KGA Functional Art Furniture Supports the Ziering-Conlon Institute for Recovered Voices
The KGA Functional Art Furniture bench program is proud to support the Orel Foundation and the Ziering-Conlon Initiative for Recovered Voices in their effort to bring awareness to the music by composers suppressed by the Nazi regime. Kelly Gale Amen recently attended the Second International Symposium of the Ziering-Conlon Initiative for Recovered Voices in Los Angeles. Here he is seen alongside James Conlon and Marilyn Ziering.
Ziering-Conlon Initiative for Recovered Voices
The Ziering-Conlon Initiative for Recovered Voices, inspired by the LA Opera’s groundbreaking Recovered Voices project encompasses performances, seminars, academic conferences, and competitions that build upon LA Opera Music Director James Conlon’s longtime dedication to bringing attention to the music by composers suppressed by the Nazi regime. The recovered Voices name is used with permission from LA Opera. Inspiring awareness and performance of music from this era, the Ziering-Conlon Initiative provides an optimal setting for a deeper understanding of the history of music from the first half of the twentieth century.
Second International Symposium
“How Should We Perform the Troubled Past? A Weekend of Concerts and Conversation”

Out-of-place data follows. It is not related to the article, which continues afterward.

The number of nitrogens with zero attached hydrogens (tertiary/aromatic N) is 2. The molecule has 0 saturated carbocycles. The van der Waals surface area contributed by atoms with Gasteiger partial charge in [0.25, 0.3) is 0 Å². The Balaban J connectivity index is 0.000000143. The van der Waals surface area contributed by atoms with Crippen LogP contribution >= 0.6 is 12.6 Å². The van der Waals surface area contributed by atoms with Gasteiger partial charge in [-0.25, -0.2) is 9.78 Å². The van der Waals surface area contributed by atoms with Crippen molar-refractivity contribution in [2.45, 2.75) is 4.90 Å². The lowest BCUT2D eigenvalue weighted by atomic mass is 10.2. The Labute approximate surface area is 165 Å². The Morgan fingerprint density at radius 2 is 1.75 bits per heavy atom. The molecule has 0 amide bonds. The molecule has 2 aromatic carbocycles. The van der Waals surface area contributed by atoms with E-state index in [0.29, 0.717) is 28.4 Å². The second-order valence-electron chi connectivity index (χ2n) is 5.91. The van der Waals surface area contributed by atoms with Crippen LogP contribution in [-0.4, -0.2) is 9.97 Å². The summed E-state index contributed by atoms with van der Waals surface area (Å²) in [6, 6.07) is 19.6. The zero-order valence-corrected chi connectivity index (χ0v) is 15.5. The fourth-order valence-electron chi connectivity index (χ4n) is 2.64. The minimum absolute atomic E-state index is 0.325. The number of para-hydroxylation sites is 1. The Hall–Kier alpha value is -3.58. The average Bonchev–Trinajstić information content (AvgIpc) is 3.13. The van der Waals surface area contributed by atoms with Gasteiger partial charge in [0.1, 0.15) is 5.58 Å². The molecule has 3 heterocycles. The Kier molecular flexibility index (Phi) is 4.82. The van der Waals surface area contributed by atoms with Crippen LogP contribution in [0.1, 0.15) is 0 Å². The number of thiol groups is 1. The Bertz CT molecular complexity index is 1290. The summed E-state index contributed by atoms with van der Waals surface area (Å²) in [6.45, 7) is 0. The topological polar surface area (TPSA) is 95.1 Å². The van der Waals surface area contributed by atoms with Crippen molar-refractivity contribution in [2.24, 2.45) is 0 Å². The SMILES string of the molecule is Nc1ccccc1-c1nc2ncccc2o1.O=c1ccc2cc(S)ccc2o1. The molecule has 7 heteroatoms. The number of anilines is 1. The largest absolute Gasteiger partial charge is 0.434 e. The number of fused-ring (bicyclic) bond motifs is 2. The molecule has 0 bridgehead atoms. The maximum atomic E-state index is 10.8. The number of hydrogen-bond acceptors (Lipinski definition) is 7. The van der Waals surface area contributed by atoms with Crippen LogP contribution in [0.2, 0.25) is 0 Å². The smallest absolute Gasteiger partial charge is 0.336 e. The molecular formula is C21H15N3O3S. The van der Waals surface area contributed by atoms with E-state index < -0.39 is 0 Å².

October 8–9, 2016
The last decades have seen a large number of concerts presenting music associated with fraught times and places. Whether they involve string quartets offering the works of Shostakovich as political and personal statements, operas by exile composers, concerts specifically in memory of, or even stagings of historical performances, these musical offerings claim our attention in particular ways, making a tacit claim that they somehow differ from normal concert life. But what is “normal concert life,” and how do we understand performances that aspire to a kind of “hyper-musicality,” through their connection to the past?
This event will explore the relationship between the stories told about specific musical works, the contexts in which they are presented, and the ways in which performers and audiences respond to the material. Does knowing that a particular composer was on a train to Auschwitz a week after finishing a particular composition, or that a piece was written under brutal censorship, affect the way we play it and listen to it? And is that a good thing, or should performers focus on the score and forget the back story? And can a performer’s choices be somehow quantified through analysis and reflection or are they too ephemeral and contingent?
The Ziering-Conlon Initiative is made possible by a generous grant from Marilyn Ziering.